Cromford Canal supports an abundance of wildlife and because of its value as a natural habitat, it has been designated a Site of Special Scientific Interest. The southern end, from Whatstandwell to Ambergate, is managed as a Statutory Local Nature Reserve by the Derbyshire Wildlife Trust.



1. Catch Pit

2. Wheel Pit 

3. Workshops

4. Swingbridge 

5.Wharf Shed 

6. Canal boat turning point 

7. Derwent Aqueduct 

8. Leawood Pumphouse 

Return to the Home Page       Back to the top of the Page     Return to the Contents Page is an independent, not for profit website.


No recommendation of any establishment is implied by inclusion on this website.




Arkwright’s Cromford Mill (Cromford Mill Tel. 01629 823256, Masson Mill Tel. 01629 760208) is the world’s first successful water powered cotton-spinning mill. It is now a world heritage site and guided tours are available. There is a whole food restaurant, a number of shops and free car park. A not to be missed attraction for visitors to the area, along with Masson Mill situated about a quarter of a mile away on the A6 that has been converted into a shopping village and working textile museum. Open daily.


The National Stone Centre: (Tel. 01629 824833) tells the story of stone, its geological and industrial history. The exhibition inside the centre shows how advanced technology makes use of stone in an incredible number of ways. Outside the visitor centre, the quarry trail takes you back over three hundred million years. Open all year seven days a week.


Middleton Top Visitor Centre: (Tel. 01629 823204) light refreshments available, picnic lawn outside and picnic tables located at convenient points on the High Peak Trail. The visitor centre tells the story of the Cromford and High Peak Railway and provides information, maps, walk leaflets, books, gifts and refreshments. There is a car park, toilets, cycle hire centre, engine house (telephone for details of opening days) and picnic site. Open daily from Easter to beginning of September, Weekends only during the winter.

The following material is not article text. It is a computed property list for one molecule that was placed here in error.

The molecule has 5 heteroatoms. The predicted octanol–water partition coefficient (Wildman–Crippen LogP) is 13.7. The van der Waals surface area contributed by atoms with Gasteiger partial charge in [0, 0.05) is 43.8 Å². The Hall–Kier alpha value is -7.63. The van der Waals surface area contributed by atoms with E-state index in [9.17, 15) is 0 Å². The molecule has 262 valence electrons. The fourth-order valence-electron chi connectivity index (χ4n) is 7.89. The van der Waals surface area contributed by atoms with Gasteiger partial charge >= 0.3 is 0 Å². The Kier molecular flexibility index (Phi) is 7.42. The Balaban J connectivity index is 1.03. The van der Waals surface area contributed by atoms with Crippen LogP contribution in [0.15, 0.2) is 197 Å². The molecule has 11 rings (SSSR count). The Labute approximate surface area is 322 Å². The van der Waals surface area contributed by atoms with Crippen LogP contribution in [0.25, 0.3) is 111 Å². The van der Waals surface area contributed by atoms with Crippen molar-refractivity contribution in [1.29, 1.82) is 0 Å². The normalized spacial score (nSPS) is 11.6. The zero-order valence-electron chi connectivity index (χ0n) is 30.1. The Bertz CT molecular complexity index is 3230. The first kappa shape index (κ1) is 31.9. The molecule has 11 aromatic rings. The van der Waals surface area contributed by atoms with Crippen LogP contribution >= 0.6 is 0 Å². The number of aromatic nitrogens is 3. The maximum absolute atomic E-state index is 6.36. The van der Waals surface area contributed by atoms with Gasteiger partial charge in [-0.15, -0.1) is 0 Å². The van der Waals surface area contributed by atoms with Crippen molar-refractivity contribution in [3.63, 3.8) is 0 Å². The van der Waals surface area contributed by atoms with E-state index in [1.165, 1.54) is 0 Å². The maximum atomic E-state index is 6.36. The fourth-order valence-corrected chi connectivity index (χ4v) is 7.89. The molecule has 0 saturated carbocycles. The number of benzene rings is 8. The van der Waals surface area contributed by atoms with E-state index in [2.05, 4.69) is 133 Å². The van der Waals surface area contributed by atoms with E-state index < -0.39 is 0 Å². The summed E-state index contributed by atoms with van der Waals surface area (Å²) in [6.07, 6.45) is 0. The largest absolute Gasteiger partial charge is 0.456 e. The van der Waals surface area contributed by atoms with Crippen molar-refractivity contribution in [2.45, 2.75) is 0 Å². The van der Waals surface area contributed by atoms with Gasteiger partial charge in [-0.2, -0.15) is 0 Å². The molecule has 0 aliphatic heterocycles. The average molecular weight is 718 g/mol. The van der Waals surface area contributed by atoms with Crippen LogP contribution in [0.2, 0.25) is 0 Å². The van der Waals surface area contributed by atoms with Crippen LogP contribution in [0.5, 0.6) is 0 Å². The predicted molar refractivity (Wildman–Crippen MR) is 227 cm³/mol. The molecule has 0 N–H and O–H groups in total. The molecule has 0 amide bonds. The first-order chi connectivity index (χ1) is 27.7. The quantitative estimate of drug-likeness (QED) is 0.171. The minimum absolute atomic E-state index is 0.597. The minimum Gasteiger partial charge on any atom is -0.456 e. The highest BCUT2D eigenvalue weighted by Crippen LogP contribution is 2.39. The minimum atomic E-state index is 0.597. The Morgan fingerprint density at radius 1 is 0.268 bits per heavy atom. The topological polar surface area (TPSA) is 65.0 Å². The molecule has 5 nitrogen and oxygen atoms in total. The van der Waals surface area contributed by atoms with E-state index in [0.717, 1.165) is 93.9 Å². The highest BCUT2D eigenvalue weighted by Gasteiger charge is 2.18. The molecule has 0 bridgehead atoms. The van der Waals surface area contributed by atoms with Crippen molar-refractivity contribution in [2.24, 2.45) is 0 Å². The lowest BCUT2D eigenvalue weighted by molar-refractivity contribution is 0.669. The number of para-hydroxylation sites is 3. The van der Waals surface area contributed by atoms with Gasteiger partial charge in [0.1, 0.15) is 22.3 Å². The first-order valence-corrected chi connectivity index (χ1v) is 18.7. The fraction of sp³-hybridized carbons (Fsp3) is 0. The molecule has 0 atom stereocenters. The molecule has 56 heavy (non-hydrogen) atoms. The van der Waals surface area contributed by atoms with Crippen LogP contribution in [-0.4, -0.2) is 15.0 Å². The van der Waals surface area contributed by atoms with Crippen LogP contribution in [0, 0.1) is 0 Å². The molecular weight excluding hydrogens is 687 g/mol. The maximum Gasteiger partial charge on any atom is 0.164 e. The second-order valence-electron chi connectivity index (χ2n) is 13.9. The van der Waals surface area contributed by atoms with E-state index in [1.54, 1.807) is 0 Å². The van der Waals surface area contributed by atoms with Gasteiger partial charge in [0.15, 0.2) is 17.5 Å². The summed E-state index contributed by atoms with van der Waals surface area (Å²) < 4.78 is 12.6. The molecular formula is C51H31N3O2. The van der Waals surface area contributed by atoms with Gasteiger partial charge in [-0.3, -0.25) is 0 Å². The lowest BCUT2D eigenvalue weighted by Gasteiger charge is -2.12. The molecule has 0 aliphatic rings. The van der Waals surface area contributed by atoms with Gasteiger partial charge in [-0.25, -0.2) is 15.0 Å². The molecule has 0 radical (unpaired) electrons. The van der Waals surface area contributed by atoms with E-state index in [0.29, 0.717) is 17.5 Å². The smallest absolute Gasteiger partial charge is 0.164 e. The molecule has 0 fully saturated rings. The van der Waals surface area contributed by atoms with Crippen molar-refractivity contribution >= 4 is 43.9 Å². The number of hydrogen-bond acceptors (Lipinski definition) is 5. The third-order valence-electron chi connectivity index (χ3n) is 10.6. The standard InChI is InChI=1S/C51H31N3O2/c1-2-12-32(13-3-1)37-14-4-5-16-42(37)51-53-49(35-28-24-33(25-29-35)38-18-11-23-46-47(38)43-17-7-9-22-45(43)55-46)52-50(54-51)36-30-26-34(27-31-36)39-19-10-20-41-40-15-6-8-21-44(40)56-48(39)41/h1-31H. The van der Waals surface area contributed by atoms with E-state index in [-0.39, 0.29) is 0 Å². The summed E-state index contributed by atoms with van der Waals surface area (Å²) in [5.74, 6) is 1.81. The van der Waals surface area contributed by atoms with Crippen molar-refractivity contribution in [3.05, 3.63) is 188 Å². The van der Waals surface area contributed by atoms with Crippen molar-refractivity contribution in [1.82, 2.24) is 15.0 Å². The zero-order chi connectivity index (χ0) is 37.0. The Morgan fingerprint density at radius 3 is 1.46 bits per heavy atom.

Wheatcroft’s Wharf Café and Wildlife Shop (Tel. 01629 823256) is situated on Cromford Wharf, on the opposite side the road from the car park at Cromford Mill. Hot snacks and a selection of filled rolls and cakes are available.  There is large collection of countryside and walks books on display. Outside seating is available overlooking the canal. 


The Greyhound Hotel (Tel. 01629 822551) at Cromford is an historic hotel, built by Sir Richard Arkwright, it was restored to a high standard in 1999. Open daily. Meals served all day from Tuesday to Sunday.





Provides a wide range of features  with heritage trails and detailed countryside walks, through some of the most scenically attractive countryside in the UK.


1.  To return to the main site click the link below.

Return to the Home Page

2.  To return to the contents page of the main website click the link below.

Return to the Contents Page



A special new sub-section has been added to this website, based on the Discover Derby Supplement, published by the Derby Evening Telegraph during March 2005. The most recent additions are:

Click below for details.

Discover Derby



Outstanding views and constant reminders of the area’s industrial past are all part of this fascinating walk. After a short ascent up High Peak Trail, the walk takes you through woods and along Intake Lane, before climbing up Cromford Moor to Bolehill.


Following a short steep climb Barrel Edge is reached, the outstanding view from the trig point making the effort worthwhile. The final stage of the walk takes you down the High Peak Trail, passing Sheep Pasture Engine House on the way. 


High Peak Junction Walk




All details on this page were correct at the time of publication, but changes may be made without notification.